Nurses, Valets, & Tigers: Georgette Heyer’s Most Unforgettable Servants

A Distraction from Chores by Auguste Serrure, 1903.

A Distraction from Chores by Auguste Serrure, 1903.

The townhouses and country estates that house the heroes and heroines of Georgette Heyer’s novels are not staffed by servants who fade discreetly into the background.  Instead, we encounter all manner of outrageous characters.  There are fighting valets, kleptomaniacal tigers, and nurses who preach fire and brimstone.  In real life, any one of these domestics would be let go without a reference.  In a Heyer novel, however, their hilarious hijinks are endlessly entertaining – and utterly unforgettable. Continue reading

The Plight of the Pet Monkey in 19th century Literature and History

“Properly trained and looked after, there is no pet which can be so interesting or amusing as a monkey.”  Hardwicke’s Science Gossip, 1889. 

The Monkey Who Had Seen the Word by Edwin Henry Landseer, 1827.

The Monkey Who Had Seen the World by Edwin Henry Landseer, 1827.

Throughout most of the 19th century, it was not at all uncommon for a family to keep a monkey as a household pet.  Monkeys were playful, mischievous, and adept at mimicry.  In short, they were amusing.  They were also human-like enough to be regarded by some affectionate owners as no more than naughty children.  Indeed, for some, the pet monkey may even have filled the vacant role of child in a childless family. Continue reading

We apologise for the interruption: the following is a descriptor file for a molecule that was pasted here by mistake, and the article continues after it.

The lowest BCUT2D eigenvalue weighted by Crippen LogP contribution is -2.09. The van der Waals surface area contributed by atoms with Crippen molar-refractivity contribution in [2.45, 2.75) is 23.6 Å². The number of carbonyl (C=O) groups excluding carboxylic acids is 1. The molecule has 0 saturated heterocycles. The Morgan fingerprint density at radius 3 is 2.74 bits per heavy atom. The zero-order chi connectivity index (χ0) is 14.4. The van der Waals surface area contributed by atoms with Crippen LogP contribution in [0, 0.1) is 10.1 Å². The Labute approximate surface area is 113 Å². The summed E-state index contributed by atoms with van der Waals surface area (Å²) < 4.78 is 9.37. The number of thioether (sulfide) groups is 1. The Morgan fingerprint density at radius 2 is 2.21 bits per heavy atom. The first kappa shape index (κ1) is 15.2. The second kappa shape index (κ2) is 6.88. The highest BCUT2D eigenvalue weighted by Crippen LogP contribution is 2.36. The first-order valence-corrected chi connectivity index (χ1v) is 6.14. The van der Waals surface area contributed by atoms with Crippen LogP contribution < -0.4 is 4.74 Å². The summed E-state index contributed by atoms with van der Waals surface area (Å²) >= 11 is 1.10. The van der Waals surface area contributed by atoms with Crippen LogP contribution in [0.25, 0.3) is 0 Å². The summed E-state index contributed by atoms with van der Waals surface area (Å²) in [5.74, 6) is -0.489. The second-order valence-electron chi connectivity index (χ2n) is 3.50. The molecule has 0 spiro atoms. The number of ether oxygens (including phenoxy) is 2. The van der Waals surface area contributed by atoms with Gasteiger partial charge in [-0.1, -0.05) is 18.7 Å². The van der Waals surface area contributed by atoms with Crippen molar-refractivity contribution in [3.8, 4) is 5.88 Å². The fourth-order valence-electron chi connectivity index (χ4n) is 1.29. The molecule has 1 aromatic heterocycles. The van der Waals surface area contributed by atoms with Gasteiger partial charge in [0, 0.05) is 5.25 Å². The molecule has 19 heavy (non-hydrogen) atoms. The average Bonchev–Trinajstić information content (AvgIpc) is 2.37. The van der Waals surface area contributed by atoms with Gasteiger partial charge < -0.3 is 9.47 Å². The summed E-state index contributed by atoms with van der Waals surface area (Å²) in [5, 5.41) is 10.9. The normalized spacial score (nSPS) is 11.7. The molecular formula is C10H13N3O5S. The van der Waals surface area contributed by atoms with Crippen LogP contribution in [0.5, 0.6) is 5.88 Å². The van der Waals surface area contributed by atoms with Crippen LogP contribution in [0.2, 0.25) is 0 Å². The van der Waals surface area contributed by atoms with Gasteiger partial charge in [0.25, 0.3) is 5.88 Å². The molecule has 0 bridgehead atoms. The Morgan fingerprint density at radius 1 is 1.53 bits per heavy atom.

Venetia and the Byronic Hero

A Garden Stroll by George Goodwin Kilburne, 1924.

A Garden Stroll by George Goodwin Kilburne, 1924.

(*Author’s Note: The following article was originally published in the April edition of The Regency Reader.  I thought it was time to have it here in its entirety.  Enjoy!)

As romance writers and readers, we are all intimately acquainted with the Byronic hero.  That particular brand of brooding, mysterious, misunderstood – and did I mention handsome? – Regency rogue that has stolen the heart of many a sheltered young Regency heroine.  He is Captain Conrad in The Corsair, Heathcliff in Wuthering Heights, and Mr. Rochester in Jane Eyre.  And as dark and dangerous as he is, he makes the honorable, morally upright gentlemen with whom he shares the page seem downright unappealing. Continue reading

The Pet Parrot: As Depicted in 18th and 19th Century Art, Literature, & History

Woman at the Piano with Cockatoo by Gustave Léonard de Jonghe, (1870).

Woman at the Piano with Cockatoo by Gustave Léonard de Jonghe, (1870).

When thinking of 18th and 19th century pets, we inevitably imagine dogs or cats or small, caged canaries.  Large and colorful exotic birds are not generally the type of animal we envision inhabiting the pages of a Georgian or Regency novel, much less an actual Georgian or Regency home.  It may surprise you to learn that parrots were, in fact, quite popular as pets during the 18th and 19th centuries. Continue reading

Courtship, Proposals, and Marriage: Heyer’s Most Memorable Couples

Signing the Register by Edmund Leighton Blair.

Signing the Register by Edmund Blair Leighton .

Much like in a Shakespearean comedy, the end result of most of Georgette Heyer’s novels is a marriage.  We may not see the wedding and we are certainly never privy to the honeymoon, but make no mistake, from start to finish, a Heyer romance is all about the happy couple.  With that in mind, I have carefully selected five popular pairings from Heyer’s Georgian and Regency novels.  I present to you below the contenders for Georgette Heyer’s Most Memorable Couple. Continue reading